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RU OK? Here are some resources that can help if you’re not

It’s RU OK day, a day to remind us of the importance of good mental health, a day to think about the people we love who might not be ok, who might be struggling with untold depression or even suicidal.

This post is written not for the people who have severe depression or significant mental health problems. If you are experiencing poor mental health to the point of not being able to cope with your daily routine (work, family, can’t even get out of bed to face the day…), are relying on substances to numb your pain, and/or are having thoughts of suicide, this post is not for you. What you need is to have a diagnosis by a trained health professional followed by the help that you need (for depression, this is intensive psychological therapies, antidepressants, sometimes hospitalisation). You must pick up the phone now and call someone. Get a friend or family member to come over, and stay with you until you can see a doctor or mental health nurse. Or call Lifeline on 131114.

This post is for people like me – we’re struggling to be adults. We get overwhelmed. We’re human. We get anxious from time to time. Some days, showing up is difficult, but we always do it. We’re tired.

Here are some things that can help us thrive instead of simply survive, and be the resilient, compassionate, calm versions of ourselves that we so very much want to be. Like many things on this blog, these have also been tried and tested by yours truly.

E-mental health

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There are a number of excellent, evidence-based, electronic resources designed to improve mental health. Here are some of the recommended e-mental health resources that you might find helpful. You can find a comprehensive list on the mindhealthconnect website.

Smiling Mind

Smiling Mind is a wonderful app that teaches you mindfulness meditation. The app take you through an introduction to mindfulness, with short guided meditations (some only a minute long!) followed by a number of modules. There are also programs for children, adolescents, schools and workplaces. The app builds on the growing body of research pointing to the many benefits of mindfulness including increased resilience and reduced stress. I’m listening to Smiling Mind daily at the moment and love it. A related app created by Smiling Mind is Mind the Bump, aimed at pregnant or new parents, with a range of superb guided meditations. I find that the guided meditations are just as useful for non-parents!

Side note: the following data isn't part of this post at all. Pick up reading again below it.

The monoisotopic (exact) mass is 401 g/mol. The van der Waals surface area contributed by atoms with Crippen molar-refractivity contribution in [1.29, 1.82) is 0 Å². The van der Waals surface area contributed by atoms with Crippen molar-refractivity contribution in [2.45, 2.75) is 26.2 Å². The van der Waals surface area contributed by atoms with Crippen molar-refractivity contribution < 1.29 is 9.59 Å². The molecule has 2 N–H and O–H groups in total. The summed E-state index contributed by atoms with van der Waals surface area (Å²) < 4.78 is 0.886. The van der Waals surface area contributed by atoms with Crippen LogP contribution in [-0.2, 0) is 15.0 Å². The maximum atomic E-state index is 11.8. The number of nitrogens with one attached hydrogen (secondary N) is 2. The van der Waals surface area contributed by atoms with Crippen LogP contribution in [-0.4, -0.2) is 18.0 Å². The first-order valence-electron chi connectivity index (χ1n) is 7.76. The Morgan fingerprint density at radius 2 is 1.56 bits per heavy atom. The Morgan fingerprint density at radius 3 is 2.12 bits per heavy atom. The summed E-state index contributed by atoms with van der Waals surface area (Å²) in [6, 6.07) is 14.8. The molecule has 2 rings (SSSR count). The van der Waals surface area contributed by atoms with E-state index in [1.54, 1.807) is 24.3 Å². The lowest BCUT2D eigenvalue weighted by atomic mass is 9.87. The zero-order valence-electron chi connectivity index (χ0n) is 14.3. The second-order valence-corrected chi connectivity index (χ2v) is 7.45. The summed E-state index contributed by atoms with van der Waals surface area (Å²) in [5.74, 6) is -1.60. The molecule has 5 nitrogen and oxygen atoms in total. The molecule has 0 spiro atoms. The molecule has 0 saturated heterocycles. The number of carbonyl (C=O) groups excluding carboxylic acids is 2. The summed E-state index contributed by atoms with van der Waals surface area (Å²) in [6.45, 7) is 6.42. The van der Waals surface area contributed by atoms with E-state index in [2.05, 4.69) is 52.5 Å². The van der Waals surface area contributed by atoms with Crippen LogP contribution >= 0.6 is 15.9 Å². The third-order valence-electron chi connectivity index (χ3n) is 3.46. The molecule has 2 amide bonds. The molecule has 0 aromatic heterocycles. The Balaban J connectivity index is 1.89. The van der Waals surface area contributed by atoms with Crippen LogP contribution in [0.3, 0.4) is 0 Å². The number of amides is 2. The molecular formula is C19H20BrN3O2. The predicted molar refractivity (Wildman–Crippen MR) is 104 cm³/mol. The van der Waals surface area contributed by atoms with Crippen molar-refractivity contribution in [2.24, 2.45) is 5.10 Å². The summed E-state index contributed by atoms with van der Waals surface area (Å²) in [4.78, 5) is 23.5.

Reach Out Worry Time and Reach Out Breathe are two very practical little apps developed by the Reach Out program/website. Worry Time lets you set a reminder every day to write down all of your worries. This allows you to get on with the rest of your day because you know you have a set “worry time”! the Breathe app teaches you to slow down your breathing.

MoodGym was one of the earliest e-mental health websites developed in Australia and is still regarded as one of the best. MoodGym delivers online cognitive behavioural therapy, the kind that would usually be delivered by a psychologist face-to-face. Ideal if you cannot afford the time or money to visit a therapist on a regular basis.

MyCompass is a website developed by the Black Dog Institute that helps you track your moods, lifestyle habits, and stress levels, and provides you with a toolkit to deal with stress, anxiety and depression. The only downside is that you cannot access the toolkit when using a device – you must be using a computer.

Keeping a gratitude journal

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Like mindfulness, gratitude can seem like a buzzword when it comes to mental health, but there is increasing research that demonstrates the benefits of practising gratitude. The thing is, just thinking grateful thoughts or having an “attitude of gratitude” may not be enough to realise the benefits. Keeping a gratitude journal can be a more powerful way of practising gratitude. This does not need to be done every day – as little as two or three times as week seems to suffice. I have come to look forward to my pre-bedtime gratitude journal writing. Another tip I have read was to focus on being grateful for the people and relationships in your life rather than objects.

Banish fight-or-flight: get moving

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If you’re struggling with flat moods, low motivation, and low grade anxiety, try increasing the frequency and intensity of your exercise (or, try doing some altogether!!) This is a sure-fire way of getting a good dose of wellbeing and improving stress levels. Our bodies need to move, and our minds need our bodies to move. My worst days are when I spend too much time at the desk or computer, followed by slumping in bed at night. I know now from experience that I just need to move – my solution is to go for a run or if I can’t, a 25 minute kettle bell workout at home. Five days a week works much better than three, as the effects from exercise seem to abate after 24-28 hours.

I hope these suggestions help you! I’d love to hear what self-help techniques you find useful for managing stress and preventing anxiety and depression x

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